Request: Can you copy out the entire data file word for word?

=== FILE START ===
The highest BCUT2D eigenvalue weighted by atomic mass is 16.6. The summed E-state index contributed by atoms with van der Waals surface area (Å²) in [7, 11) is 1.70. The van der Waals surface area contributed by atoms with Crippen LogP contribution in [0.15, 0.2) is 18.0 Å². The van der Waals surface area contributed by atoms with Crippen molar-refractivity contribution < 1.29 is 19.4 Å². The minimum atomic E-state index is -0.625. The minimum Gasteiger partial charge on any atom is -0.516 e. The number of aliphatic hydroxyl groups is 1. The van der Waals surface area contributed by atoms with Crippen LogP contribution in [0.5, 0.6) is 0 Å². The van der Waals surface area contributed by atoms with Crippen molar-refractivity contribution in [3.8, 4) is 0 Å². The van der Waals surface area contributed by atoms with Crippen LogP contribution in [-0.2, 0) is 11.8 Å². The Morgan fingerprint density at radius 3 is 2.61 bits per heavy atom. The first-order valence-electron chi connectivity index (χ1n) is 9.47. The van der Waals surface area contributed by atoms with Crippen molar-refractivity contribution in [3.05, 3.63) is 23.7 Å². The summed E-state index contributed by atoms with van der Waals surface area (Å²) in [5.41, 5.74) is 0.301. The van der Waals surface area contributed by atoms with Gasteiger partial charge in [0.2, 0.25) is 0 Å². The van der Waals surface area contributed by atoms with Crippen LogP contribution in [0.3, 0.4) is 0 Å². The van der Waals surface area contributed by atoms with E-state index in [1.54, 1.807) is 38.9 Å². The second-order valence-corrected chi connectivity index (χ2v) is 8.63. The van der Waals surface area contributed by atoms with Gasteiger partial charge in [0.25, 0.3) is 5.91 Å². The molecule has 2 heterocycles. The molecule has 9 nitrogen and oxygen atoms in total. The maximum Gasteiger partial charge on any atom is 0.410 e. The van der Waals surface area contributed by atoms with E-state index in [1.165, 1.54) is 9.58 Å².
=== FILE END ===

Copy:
The highest BCUT2D eigenvalue weighted by atomic mass is 16.6. The summed E-state index contributed by atoms with van der Waals surface area (Å²) in [7, 11) is 1.70. The van der Waals surface area contributed by atoms with Crippen LogP contribution in [0.15, 0.2) is 18.0 Å². The van der Waals surface area contributed by atoms with Crippen molar-refractivity contribution < 1.29 is 19.4 Å². The minimum atomic E-state index is -0.625. The minimum Gasteiger partial charge on any atom is -0.516 e. The number of aliphatic hydroxyl groups is 1. The van der Waals surface area contributed by atoms with Crippen LogP contribution in [0.5, 0.6) is 0 Å². The van der Waals surface area contributed by atoms with Crippen molar-refractivity contribution in [3.8, 4) is 0 Å². The van der Waals surface area contributed by atoms with Crippen LogP contribution in [-0.2, 0) is 11.8 Å². The Morgan fingerprint density at radius 3 is 2.61 bits per heavy atom. The first-order valence-electron chi connectivity index (χ1n) is 9.47. The van der Waals surface area contributed by atoms with Crippen molar-refractivity contribution in [3.05, 3.63) is 23.7 Å². The summed E-state index contributed by atoms with van der Waals surface area (Å²) in [5.41, 5.74) is 0.301. The van der Waals surface area contributed by atoms with Gasteiger partial charge in [0.2, 0.25) is 0 Å². The van der Waals surface area contributed by atoms with Crippen LogP contribution in [0.3, 0.4) is 0 Å². The van der Waals surface area contributed by atoms with E-state index in [1.54, 1.807) is 38.9 Å². The second-order valence-corrected chi connectivity index (χ2v) is 8.63. The van der Waals surface area contributed by atoms with Gasteiger partial charge in [0.25, 0.3) is 5.91 Å². The molecule has 2 heterocycles. The molecule has 9 nitrogen and oxygen atoms in total. The maximum Gasteiger partial charge on any atom is 0.410 e. The van der Waals surface area contributed by atoms with E-state index in [1.165, 1.54) is 9.58 Å².